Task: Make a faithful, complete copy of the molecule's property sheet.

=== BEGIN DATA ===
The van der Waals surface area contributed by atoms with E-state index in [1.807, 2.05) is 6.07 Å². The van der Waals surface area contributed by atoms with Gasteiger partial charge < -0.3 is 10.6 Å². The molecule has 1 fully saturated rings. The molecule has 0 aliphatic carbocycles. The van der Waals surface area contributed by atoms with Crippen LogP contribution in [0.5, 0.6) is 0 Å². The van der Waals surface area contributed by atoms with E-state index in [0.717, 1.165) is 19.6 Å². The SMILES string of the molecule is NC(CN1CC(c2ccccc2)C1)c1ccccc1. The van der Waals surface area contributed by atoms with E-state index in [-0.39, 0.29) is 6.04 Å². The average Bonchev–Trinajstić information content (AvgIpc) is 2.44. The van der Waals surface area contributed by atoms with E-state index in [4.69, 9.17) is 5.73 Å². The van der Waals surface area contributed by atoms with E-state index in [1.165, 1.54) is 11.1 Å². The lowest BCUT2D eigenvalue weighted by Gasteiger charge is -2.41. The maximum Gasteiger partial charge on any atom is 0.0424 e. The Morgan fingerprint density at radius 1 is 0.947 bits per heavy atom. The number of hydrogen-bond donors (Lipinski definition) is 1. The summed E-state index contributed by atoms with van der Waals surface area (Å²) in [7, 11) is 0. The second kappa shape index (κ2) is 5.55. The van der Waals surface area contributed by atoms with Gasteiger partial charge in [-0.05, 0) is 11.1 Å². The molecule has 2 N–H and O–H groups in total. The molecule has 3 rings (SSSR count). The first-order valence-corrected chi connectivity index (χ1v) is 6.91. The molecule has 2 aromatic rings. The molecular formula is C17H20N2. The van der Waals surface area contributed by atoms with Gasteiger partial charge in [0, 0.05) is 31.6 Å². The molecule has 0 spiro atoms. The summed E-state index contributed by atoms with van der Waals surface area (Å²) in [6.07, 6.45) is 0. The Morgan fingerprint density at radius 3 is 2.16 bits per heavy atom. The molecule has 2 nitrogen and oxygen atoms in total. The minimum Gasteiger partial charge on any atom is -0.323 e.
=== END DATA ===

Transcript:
The van der Waals surface area contributed by atoms with E-state index in [1.807, 2.05) is 6.07 Å². The van der Waals surface area contributed by atoms with Gasteiger partial charge < -0.3 is 10.6 Å². The molecule has 1 fully saturated rings. The molecule has 0 aliphatic carbocycles. The van der Waals surface area contributed by atoms with Crippen LogP contribution in [0.5, 0.6) is 0 Å². The van der Waals surface area contributed by atoms with E-state index in [0.717, 1.165) is 19.6 Å². The SMILES string of the molecule is NC(CN1CC(c2ccccc2)C1)c1ccccc1. The van der Waals surface area contributed by atoms with E-state index in [-0.39, 0.29) is 6.04 Å². The average Bonchev–Trinajstić information content (AvgIpc) is 2.44. The van der Waals surface area contributed by atoms with E-state index in [4.69, 9.17) is 5.73 Å². The van der Waals surface area contributed by atoms with E-state index in [1.165, 1.54) is 11.1 Å². The lowest BCUT2D eigenvalue weighted by Gasteiger charge is -2.41. The maximum Gasteiger partial charge on any atom is 0.0424 e. The Morgan fingerprint density at radius 1 is 0.947 bits per heavy atom. The number of hydrogen-bond donors (Lipinski definition) is 1. The summed E-state index contributed by atoms with van der Waals surface area (Å²) in [7, 11) is 0. The second kappa shape index (κ2) is 5.55. The van der Waals surface area contributed by atoms with Gasteiger partial charge in [-0.05, 0) is 11.1 Å². The molecule has 2 N–H and O–H groups in total. The molecule has 3 rings (SSSR count). The first-order valence-corrected chi connectivity index (χ1v) is 6.91. The molecule has 2 aromatic rings. The molecular formula is C17H20N2. The van der Waals surface area contributed by atoms with Gasteiger partial charge in [0, 0.05) is 31.6 Å². The molecule has 0 spiro atoms. The summed E-state index contributed by atoms with van der Waals surface area (Å²) in [6.07, 6.45) is 0. The Morgan fingerprint density at radius 3 is 2.16 bits per heavy atom. The molecule has 2 nitrogen and oxygen atoms in total. The minimum Gasteiger partial charge on any atom is -0.323 e.